Printer Friendly

Laughing Feminism: Subversive Comedy in Frances Burney, Maria Edgeworth, and Jane Austen.

Laughing Feminism: Subversive Comedy in Frances Burney, Maria Edgeworth,
and Jane Austen. By Audrey Bilger. (Humor in Life and Letters) Detroit, MI:
Wayne State University Press. 1998. 261 pp. $39.95.

In Laughing Feminism, Audrey Bilger argues that Burney, Edgeworth, and Austen used humour to challenge women's subordinate position by exposing the irrationality of patriarchal discourse. Analysing the three writers' fiction in the context of contemporary feminist writings and conduct books, Bilger presents a persuasive case for their feminist sympathies. But she is less convincing when linking these sympathies to their humour.

Bilger devotes an early chapter of her book to Mary Wollstonecraft's Vindication of the Rights of Woman in order to establish a benchmark for eighteenth-century feminism to which she subsequently compares the fiction of Burney, Edgeworth, and Austen. In the chapters that follow, Bilger demonstrates that, like Wollstonecraft, the three novelists criticize the feminine ideal described in conduct books, satirize the women who embrace these ideals, and expose the inadequacies of male authority figures.

For Bilger, Enlightenment rationality is central to the three writers' humorous attacks on male dominance. Distinguishing them from novelists who 'romanticiz[ed] women's oppression', Bilger argues that by 'mocking the follies of characters who uphold sexist points of view, Burney, Edgeworth, and Austen display the same faith as Wollstonecraft in people's ability to make more rational choices' (p. 53). At times, I felt Bilger's analysis would have been sharper had she been more sceptical about the usefulness of Enlightenment discourse for feminism. For instance, Bilger compares Wollstonecraft's Vindication to the work of Helene Cixous, suggesting that both use laughter as a means of subverting patriarchal institutions. However, she fails to note that Cixous is writing precisely against the rationality that is so central to Wollstonecraft's feminism. A more critical attitude towards the Enlightenment would have been especially useful in the book's final chapter, 'Goblin Laughter', which focuses mainly on violent humour in Burney's works. The violence in Burney's novels seems often to suggest the inadequacy of Enlightenment rationality to effect social reform.

Moreover, Bilger sometimes overstates the connection between Wollstonecraft's satire in Vindication and the comedy in the novels of Burney, Edgeworth, and Austen. She claims that 'Wollstonecraft's Vindication provides an example of how feminist humor can engage with and undermine the authority of patriarchal discourse' (p. 52), but most readers would not classify that work as humour. Although she remarks elsewhere that comedy is a way of masking aggressive impulses, Bilger makes little of the contrast between Wollstonecraft's straightforward criticism of patriarchal culture and the veiled attacks of Burney, Edgeworth, and Austen. Greater attention to this difference would have produced a more nuanced discussion and evaluation of different kinds of feminist resistance.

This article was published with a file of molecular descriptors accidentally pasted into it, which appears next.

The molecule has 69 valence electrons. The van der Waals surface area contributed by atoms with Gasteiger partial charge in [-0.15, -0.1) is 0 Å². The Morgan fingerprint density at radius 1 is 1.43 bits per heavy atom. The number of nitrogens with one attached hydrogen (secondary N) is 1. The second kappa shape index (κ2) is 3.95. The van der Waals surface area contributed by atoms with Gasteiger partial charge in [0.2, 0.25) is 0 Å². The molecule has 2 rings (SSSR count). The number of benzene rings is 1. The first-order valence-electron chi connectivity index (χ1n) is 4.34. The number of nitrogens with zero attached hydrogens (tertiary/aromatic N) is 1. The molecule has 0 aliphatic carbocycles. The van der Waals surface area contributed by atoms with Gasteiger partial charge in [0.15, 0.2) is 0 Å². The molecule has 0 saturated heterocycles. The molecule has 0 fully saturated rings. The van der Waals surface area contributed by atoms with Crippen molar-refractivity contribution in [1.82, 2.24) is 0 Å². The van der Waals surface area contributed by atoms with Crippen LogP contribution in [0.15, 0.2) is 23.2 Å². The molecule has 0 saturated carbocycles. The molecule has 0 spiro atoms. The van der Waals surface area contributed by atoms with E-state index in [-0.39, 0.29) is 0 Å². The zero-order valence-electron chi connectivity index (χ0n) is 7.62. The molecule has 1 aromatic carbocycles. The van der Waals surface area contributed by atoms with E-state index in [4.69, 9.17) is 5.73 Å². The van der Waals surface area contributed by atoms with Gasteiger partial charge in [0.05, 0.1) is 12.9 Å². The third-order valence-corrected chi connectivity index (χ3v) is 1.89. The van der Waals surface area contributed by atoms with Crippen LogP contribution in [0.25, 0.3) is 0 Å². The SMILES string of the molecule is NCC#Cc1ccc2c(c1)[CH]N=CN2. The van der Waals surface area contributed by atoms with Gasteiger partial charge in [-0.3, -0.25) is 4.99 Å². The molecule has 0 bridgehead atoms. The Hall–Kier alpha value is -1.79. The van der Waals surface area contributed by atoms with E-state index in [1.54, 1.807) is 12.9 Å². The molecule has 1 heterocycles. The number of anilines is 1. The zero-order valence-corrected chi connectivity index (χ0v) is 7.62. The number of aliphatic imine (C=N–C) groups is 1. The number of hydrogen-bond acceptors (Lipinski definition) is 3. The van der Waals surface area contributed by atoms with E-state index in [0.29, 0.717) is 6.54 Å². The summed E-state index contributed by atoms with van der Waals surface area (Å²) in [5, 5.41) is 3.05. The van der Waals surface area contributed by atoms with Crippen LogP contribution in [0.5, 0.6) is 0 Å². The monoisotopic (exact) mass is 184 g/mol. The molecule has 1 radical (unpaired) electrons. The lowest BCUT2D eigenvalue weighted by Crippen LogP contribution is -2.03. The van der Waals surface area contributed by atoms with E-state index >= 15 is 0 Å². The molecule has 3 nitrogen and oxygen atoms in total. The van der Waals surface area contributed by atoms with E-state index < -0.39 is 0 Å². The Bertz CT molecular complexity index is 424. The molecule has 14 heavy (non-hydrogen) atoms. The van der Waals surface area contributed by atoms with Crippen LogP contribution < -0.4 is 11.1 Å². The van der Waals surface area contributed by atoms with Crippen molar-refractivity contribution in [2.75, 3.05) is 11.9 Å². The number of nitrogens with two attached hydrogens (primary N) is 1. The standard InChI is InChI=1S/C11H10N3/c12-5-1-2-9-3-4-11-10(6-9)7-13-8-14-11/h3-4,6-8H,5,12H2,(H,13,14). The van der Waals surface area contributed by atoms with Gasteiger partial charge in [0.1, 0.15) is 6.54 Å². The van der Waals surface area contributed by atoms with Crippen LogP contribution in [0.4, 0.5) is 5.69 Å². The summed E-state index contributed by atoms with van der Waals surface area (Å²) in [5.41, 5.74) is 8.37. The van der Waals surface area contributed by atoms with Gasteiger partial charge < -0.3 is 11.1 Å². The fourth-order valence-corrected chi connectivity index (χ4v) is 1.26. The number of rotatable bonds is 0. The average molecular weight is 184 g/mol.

In fact, there were moments in Laughing Feminism when I found the link between feminism and comedy strained. It is true that these writers often use humour to expose the pretensions of overbearing fathers and simpering women. Sometimes, however, their humour seems at odds with any moral or political intent. This is clear in Austen's treatment of Mr Bennet. The novel is, as Bilger notes, critical of his lapses as an authority figure. But Austen does not use humour to expose Mr Bennet's faults. In fact, he is initially an attractive character, in part, because of his witty criticisms of Mrs Bennet. The reader has to see past Mr Bennet's wit to understand his defects. As this example suggests, humour is not always a reliable moral arbiter in the work of these novelists. Although Laughing Feminism is useful in setting out the feminist context for Burney, Edgeworth, and Austen's fiction, the connections Bilger draws between feminism and humour are not as finely delineated as they might be.
COPYRIGHT 2001 Modern Humanities Research Association
No portion of this article can be reproduced without the express written permission from the copyright holder.
Copyright 2001 Gale, Cengage Learning. All rights reserved.

Article Details
Printer friendly Cite/link Email Feedback
Author:Montague, Ashley
Publication:Yearbook of English Studies
Article Type:Book Review
Date:Jan 1, 2001
Previous Article:The Piozzi Letters: Correspondence of Hester Lynch Piozzi, 1784-1821 (formerly Mrs. Thrale).
Next Article:Gothic Pathologies: The Text, the Body and the Law.

Related Articles
Jane austen and rhoda: a further postscript to persuasions 20 (1998). (Miscellany).
Jane's world.
Austen's Emma and the gendering of Enlightenment satire.
"In music she had always used to feel alone in the world": Jane Austen, solitude, and the artistic woman.
British women writers and race, 1788-1818; narrations of modernity.
"The whinnying of harpies?" : humor in Jane Austen's letters.
The epistolary passions of sympathy: feeling letters in Persuasion and Burney's The Wanderer.
Eighteenth-century women; studies in their lives, work, and culture; v.4.
Mansfield Park and the 1814 novels: Waverley, The Wanderer, Patronage.

Terms of use | Copyright © 2017 Farlex, Inc. | Feedback | For webmasters